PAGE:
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2013 Ten Worst Fall Asthma Cities


Fall allergies and asthma are predicted to be bad this year all over the U.S.; the AAFA has named the 10 top worst cities for fall asthma. Asthma continues to be a growing epidemic in the U.S. and around the world. According to the Asthma and Allergy Foundation of America (AAFA), nearly 25 million Americans suffer from asthma, with about 60% of asthma cases diagnosed as allergic asthma. Most cases of fall asthma are due to allergic asthma.

Fall Allergy and Asthma Culprits
Weed pollens and mold spores are the most common causes of fall allergies and asthma. Weed pollens are tiny—typically smaller than the diameter of a human hair. Ragweed is the most common weed pollen in the U.S., along with:

• Cockleweeds
• Pigweed
• Russian thistle
• Sagebrush
• Tumbleweed

Mold spores are one of the most powerful allergens for those who have allergic asthma. Mold is found both outside and indoors, though outdoor molds are typically the cause for fall allergies and asthma. The most common types of mold asthma triggers are:

• Cladosporium
• Aspergillus
• Alternaria

The growth and spread of outdoor mold spores depends on weather factors such as heat, wind and humidity. Outdoor molds are typically found in soil, vegetation, rotting wood and dead leaves.

Ten Worst Fall Asthma Cities
The Asthma and Allergy Foundation of America has put out a list of the top 10 worst cities for fall asthma patients. Factors looked at included pollen scores, number of allergy medications used per patient and the number of board-certified allergists per patient. Ragweed thrives in the top places on this list:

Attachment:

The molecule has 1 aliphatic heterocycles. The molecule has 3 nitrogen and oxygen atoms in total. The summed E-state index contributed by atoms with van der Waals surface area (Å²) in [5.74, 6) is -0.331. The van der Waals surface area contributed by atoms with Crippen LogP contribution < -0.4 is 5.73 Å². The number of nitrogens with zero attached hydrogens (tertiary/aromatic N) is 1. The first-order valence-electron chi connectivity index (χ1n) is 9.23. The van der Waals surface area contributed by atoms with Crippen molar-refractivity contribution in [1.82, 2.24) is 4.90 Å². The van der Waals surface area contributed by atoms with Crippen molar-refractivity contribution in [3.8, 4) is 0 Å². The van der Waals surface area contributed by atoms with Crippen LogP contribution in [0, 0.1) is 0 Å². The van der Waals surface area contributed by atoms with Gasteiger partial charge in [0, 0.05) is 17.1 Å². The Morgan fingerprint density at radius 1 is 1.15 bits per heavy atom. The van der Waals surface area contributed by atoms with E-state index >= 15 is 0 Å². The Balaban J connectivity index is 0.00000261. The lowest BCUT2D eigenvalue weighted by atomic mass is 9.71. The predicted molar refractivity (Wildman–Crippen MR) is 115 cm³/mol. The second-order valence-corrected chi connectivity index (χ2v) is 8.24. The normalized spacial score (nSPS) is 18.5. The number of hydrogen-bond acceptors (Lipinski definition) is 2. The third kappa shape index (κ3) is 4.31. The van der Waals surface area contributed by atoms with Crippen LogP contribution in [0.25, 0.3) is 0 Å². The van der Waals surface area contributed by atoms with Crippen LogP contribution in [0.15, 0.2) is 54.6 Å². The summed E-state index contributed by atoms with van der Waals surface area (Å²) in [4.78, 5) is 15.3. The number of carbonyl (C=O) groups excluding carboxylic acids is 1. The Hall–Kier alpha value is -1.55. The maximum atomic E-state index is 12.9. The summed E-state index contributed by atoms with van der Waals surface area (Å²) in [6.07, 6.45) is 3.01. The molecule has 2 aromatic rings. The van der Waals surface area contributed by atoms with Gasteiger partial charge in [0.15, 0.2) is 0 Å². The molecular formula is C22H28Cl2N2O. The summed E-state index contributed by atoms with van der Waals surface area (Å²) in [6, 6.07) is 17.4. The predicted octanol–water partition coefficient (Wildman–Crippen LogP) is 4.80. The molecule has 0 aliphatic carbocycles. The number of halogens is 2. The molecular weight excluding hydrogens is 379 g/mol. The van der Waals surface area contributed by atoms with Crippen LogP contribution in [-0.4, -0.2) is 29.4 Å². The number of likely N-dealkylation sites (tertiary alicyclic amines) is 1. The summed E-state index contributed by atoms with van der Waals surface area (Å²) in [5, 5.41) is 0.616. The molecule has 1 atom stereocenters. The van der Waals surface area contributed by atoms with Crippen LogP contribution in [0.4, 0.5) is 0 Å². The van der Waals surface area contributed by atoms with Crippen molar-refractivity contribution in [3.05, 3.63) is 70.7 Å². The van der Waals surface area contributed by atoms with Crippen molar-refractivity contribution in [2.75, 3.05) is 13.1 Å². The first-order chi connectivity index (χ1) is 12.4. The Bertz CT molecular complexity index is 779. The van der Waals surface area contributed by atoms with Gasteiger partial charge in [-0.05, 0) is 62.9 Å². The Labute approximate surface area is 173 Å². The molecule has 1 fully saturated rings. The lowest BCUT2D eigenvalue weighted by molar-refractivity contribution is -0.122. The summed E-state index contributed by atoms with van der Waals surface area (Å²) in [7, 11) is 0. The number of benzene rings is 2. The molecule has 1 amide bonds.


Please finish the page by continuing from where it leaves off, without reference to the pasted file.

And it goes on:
1) Wichita, Kansas
2) Jackson, Mississippi
3) Knoxville, Tennessee
4) Louisville, Kentucky
5) Memphis, Tennessee
6) McAllen, Texas
7) Baton Rouge, Louisiana
8) Dayton, Ohio
9) Chattanooga, Tennessee
10) Oklahoma City, Oklahoma

Preventive Measures to Manage Fall Asthma
Fall is here, but there are some steps you can take to help manage your allergic asthma and keep flare-ups to a minimum.

1) Get your flu shot. The common cold and the flu can both be dangerous for asthmatics. In order to avoid getting sick, be sure to practice good hygiene, such as frequent hand washing. In addition, be sure to get your annual flu shot.

2) Be aware of your asthma triggers.Learn what triggers your asthma, and take action to avoid contact with those triggers as much as possible.

3) Practice asthma management. Asthma management is the key to keeping your asthma under control. Managing your asthma includes following your asthma action plan, taking all prescribed allergy and asthma medications as prescribed, avoidance of triggers and carrying a rescue inhaler and other emergency medication (if needed) with you at all times.

4) Check pollen counts. Pollen counts are given for most major metropolitan areas in the U.S. Check the pollen counts in your area to watch for when asthma/allergy triggers are at their highest. Then you can plan your day accordingly and be prepared for any allergy and/or asthma exacerbations if they come up.

Don’t let fall allergies and asthma make life miserable. Be prepared for fall by getting your flu shot and practicing asthma management--then you’ll be able to enjoy the beautiful colors and fun of activities of fall.

Here are links for further information:
100 Fall Allergy Capitals 2013 list by the AAFA: http://allergycapitals.com/

Asthma FastFacts by AAFA: http://www.aafa.org/display.cfm?id=8&sub=42

Pollen Counts: http://www.pollen.com & http://www.weather.com/health/allergy/main

Please check out my new book Asthma's Nothing to Wheeze At!


Now also available on Amazon Asthma's Nothing to Wheeze At!


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Content copyright © 2014 by Sherry Vacik. All rights reserved.
This content was written by Sherry Vacik. If you wish to use this content in any manner, you need written permission. Contact Sherry Vacik for details.

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